Saturday, June 13, 2009

The "Year of Grotowski"

In case you didn't realize, it's the "Year of Grotowski." Ignored by all who are not "in the know" or treated as an esoteric theatre guru by those who do know - Grotowski was discovered this year by UNESCO and henceforth 2009 became the "Year of Grotowski." This is especially significant for me as I have been an avatar of this kind of theatre since running away from Musical-Theatre college to join Stage One Theatre Lab, a Grotowski influenced spin-off, in the '70's.
My solo piece Restraints (at Charlestown Working Theater in 2006) was developed using this approach and I was invited to present a short talk on it as part of the Year of Grotowski Conference and Symposium at the University of Kent in Canterbury, England.

Suffice it to say, it is never an easy or direct route whenever working in this kind of theatre. In this kind of theatre we always discover things "by the way" - meaning by accident. Glorious Accident. So of course I did not go to Canterbury, England but informed my husband Tom that I was going to work with my Grotowski-oriented theatre pals in Poland and then we were going to drive to England. He looked at me quizzically. "Isn't there water in between?" "Well," I said, "they must know what they're doing. They live there." They (my dear pals Jola and Khalid) had told me we would take a leisurely drive from Poland to England stopping and camping and visiting countries all along the way. Sounded Loverly.

Fast forward to the strange yellow machine. First "on the way" diversion. Flight delayed out of Boston, missed flight to Poland, stranded overnight at Heathrow airport where they show up with strange humanoid vacuming machines in the middle of the night. Otherwise Heathrow was 'Loverly.'

Spent time in Poland writing about the workshop I took with Zbigniew Cynkutis in the 1980's. While I worked I had an enormous picture of him looking down on me from the wall. I was staying with his widow, my friend, Jola. Cynkutis was a leading actor with the Theatre Lab and I have an enormous amount of notes, audiotapes of him speaking etc..from that workshop. I am fifty pages in to my writing and almost finished with what has been a gargantuan task. The workshop I took with him, short though it was, changed my life and I am determined to finish this testament to his work. While I was there, I also participated in all vocal and physical training and watched Jola and Khalid work with a very intense director. He was Greek, raised in Poland and spoke Russian. Needless to say he always dressed in black.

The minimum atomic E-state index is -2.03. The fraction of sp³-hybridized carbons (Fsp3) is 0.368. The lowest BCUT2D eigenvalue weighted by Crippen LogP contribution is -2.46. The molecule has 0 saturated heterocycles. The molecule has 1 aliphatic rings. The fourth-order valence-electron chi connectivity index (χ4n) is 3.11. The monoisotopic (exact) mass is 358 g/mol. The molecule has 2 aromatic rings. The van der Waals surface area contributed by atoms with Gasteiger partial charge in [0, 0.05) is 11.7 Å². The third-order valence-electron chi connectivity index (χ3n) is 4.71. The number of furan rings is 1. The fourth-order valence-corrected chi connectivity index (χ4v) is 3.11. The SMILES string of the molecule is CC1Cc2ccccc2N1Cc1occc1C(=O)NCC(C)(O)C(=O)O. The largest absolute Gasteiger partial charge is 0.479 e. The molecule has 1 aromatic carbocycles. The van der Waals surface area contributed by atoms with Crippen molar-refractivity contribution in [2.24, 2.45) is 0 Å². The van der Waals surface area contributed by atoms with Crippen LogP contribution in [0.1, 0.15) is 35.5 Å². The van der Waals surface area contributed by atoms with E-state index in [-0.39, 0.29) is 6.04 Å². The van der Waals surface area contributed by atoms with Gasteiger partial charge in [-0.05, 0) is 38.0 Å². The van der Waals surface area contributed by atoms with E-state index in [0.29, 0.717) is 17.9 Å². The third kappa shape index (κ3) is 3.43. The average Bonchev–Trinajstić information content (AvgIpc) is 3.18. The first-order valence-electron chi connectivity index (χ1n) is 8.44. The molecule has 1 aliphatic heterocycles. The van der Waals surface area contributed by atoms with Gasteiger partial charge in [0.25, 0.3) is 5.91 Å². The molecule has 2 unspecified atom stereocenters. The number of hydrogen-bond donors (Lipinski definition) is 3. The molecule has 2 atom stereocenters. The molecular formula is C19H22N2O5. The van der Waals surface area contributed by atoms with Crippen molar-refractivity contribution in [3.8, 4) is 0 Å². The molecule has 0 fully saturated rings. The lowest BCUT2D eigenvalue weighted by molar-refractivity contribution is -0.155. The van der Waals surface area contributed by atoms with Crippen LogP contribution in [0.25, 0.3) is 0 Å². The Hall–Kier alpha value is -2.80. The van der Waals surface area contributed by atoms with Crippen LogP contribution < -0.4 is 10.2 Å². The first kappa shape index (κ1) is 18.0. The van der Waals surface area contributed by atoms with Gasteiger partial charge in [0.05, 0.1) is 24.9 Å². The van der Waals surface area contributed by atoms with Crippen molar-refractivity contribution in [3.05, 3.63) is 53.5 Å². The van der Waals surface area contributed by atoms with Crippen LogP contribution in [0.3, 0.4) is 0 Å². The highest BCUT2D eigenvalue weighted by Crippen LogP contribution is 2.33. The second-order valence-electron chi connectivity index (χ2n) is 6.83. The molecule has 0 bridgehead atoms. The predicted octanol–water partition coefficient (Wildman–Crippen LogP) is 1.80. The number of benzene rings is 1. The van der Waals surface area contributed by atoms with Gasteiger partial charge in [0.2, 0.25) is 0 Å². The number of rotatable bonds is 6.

Being spontaneous and alternative and crazy the decision was made to nix the leisurely drive and instead travel through the night to reach England. Great idea except that it meant that we hit Brussels rush hour at 6:00 in the morning tired, bleary eyed and irritable. We made it to the car ferry in Calais, France and collapsed until we debarked in Jolly Old England.

The conference was fabulous because it included as presenters so many young "practitioners" (and odd practitioners like me) on a later symposium track. It was not as prestigious as the first track which had all the remaining remnants of the original Grotowski Theatre Lab troupe and all those who took it upon themselves to protect his legacy from pirates and infidels, but I liked our weird little second track. It shook things up in a good way. I got to present on Restraints using the powers of powerpoint and pointing and Jola told me that what I did was Honest. Hopefully not too honest!! That makes me nervous.

We stayed at what turned out to be an ancient hostelry for Canterbury pilgrims. It was within shouting range of the Canterbury Cathedral and I took pictures of the views out the window until I discovered that our hotel/hostelry was reportedly haunted. Then I only took pictures of suspicious doorways and Medieval iron pieces sticking out of the walls. Glad I didn't find out it was haunted until the last night there. Cheerio!!